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Beef producers would be wise to cut the fat

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If burgers-on-the-barbecue for Canada Day weekend was a tradition before, it was cemented as a cultural point of pride in 2003 as Canadians rallied in support of beleaguered ranchers shunned by world markets.

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Hey there, time traveller!
This article was published 02/07/2022 (215 days ago), so information in it may no longer be current.

If burgers-on-the-barbecue for Canada Day weekend was a tradition before, it was cemented as a cultural point of pride in 2003 as Canadians rallied in support of beleaguered ranchers shunned by world markets.

Countries had closed their borders to Canadian beef after a cow that died on an Alberta farm was found to be infected with bovine spongiform encephalopathy (BSE), otherwise known as Mad Cow Disease. Beef was piling up in warehouses and cattle became unsaleable virtually overnight.

Canadians, at the urging of their government leaders, rose to the challenge in a brave but unrealistic bid to do their civic duty and eat the industry back to prosperity a burger or two at a time.

A couple of decades later, Canadians have been getting a very different message about eating ground beef, whether it’s in burgers or lasagna.

In a move many observers found hard to understand, Health Canada included ground beef and pork on the list of processed food products that would soon require warning labels designed to steer consumers away from products high in saturated fat, salt and sugar.

With rising levels of obesity and other diseases related to nutrition, Health Canada wants us to start making better choices when it comes to the foods we eat. Labelling is seen as one way to make people more aware, which hopefully leads to different choices — and lower health-care costs.

“It is assumed that consumers, when given easily accessible information to make healthy food choices, would experience reductions in negative health outcomes over time and these benefits would then compound over time,” the Health Canada notice in the Canada Gazette from 2018 says. “The anticipated net benefit present value to Canadians would be $2.36 billion over 10 years.”

It’s hard to argue against efforts aimed at promoting better health or saving taxpayers’ dollars. On the surface at least, it made sense to include ground beef. Regular ground beef contains levels of saturated fat that are typically much higher than the Health Canada threshold of no more than 15 per cent of the daily recommended value. Even extra-lean ground beef is slightly over that threshold, according to data supplied by the Canadian Cattlemen’s Association.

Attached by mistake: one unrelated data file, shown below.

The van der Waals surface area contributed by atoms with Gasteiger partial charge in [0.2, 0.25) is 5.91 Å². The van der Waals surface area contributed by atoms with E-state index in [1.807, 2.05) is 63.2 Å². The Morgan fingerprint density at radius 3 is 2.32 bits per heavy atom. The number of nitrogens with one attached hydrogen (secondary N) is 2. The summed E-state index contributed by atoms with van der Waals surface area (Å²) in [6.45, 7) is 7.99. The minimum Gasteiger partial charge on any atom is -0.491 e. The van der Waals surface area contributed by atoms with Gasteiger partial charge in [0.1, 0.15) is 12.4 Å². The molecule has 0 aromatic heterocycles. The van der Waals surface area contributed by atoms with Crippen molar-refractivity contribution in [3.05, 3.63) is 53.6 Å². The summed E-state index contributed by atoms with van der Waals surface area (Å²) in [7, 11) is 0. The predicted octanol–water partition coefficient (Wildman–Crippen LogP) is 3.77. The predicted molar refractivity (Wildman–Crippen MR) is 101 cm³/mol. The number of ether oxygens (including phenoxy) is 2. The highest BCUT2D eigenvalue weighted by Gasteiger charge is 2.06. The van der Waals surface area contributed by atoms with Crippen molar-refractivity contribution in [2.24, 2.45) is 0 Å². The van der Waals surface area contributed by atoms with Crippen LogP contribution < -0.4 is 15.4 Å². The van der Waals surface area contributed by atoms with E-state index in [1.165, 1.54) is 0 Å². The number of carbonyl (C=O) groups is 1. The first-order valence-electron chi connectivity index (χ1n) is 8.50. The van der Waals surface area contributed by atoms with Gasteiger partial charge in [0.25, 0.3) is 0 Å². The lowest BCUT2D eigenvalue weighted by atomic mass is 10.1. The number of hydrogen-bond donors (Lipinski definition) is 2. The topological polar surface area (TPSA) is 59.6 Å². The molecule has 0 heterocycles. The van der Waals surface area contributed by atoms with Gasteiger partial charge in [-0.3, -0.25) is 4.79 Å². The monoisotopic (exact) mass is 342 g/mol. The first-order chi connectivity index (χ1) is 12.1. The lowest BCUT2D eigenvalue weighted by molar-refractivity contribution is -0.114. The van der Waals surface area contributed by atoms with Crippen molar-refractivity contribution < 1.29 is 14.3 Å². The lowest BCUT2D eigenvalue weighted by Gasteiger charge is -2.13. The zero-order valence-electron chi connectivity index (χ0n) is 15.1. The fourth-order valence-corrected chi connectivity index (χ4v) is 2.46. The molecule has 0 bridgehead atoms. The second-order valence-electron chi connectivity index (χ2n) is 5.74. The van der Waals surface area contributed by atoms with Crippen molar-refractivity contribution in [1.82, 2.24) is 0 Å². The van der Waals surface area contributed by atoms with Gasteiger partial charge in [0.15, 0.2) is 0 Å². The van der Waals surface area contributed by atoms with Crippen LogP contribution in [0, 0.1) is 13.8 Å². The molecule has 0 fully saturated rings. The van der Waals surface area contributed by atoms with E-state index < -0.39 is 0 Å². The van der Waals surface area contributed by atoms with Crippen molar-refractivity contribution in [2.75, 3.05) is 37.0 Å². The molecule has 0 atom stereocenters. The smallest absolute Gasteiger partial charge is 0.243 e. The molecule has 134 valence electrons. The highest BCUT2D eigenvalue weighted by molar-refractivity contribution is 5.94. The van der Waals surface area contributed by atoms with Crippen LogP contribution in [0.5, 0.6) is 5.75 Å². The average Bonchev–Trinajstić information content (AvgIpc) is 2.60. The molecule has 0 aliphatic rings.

However, here’s the rub. A consumer can buy a chunk of non-ground beef, for example a blade roast that’s heavily marbled with fat, and not be confronted with a label. However, as soon as the butcher ran that cut of meat through the grinder, it would be flagged as a high-fat food to be avoided, whether or not there are any additional ingredients. Ground beef hardly fits the definition of an “ultra-processed food.”

Besides that, ground beef has redeeming nutritional qualities. It is a relatively inexpensive and versatile source of protein. It also boasts a host of other important nutrients. Canadians seem to agree, as ground beef makes up 50 per cent of Canadian beef consumption; 90 per cent of us consume it weekly.

Sure, it’s replaceable — but not easily, especially with inflation making a big dent in people’s food budgets.

Plant-based meat products are typically more expensive, and they tend to be high in sodium. For example, the Beyond Meat burger contains 390 mg of sodium, which is 17 per cent of the daily recommended maximum.

The warning labels are designed to curtail consumers’ appetite for those types of products. Meanwhile, reducing the fat content in ground meat to below the threshold would increase the cost, which would also drive customers away.

Understandably, the beef and pork sectors lobbied hard for an exemption. The federal government officially backed down on Thursday. So, for now, the status quo is an option.

Over time, however, meat processors are well-advised to cut the saturated fat in their products while balancing the need to maintain affordability. If reduced fat content does indeed result in longer, healthier lives, it’s a wise investment in customer retention at a time when competition in the protein space is growing exponentially.

What the industry can’t afford is the assumption that its place on the nation’s dinner plates is secure.

Laura Rance is vice-president of content for Glacier FarmMedia. You can reach her at lrance@farmmedia.com

Laura Rance

Laura Rance
Columnist

Laura Rance is editorial director at Farm Business Communications.

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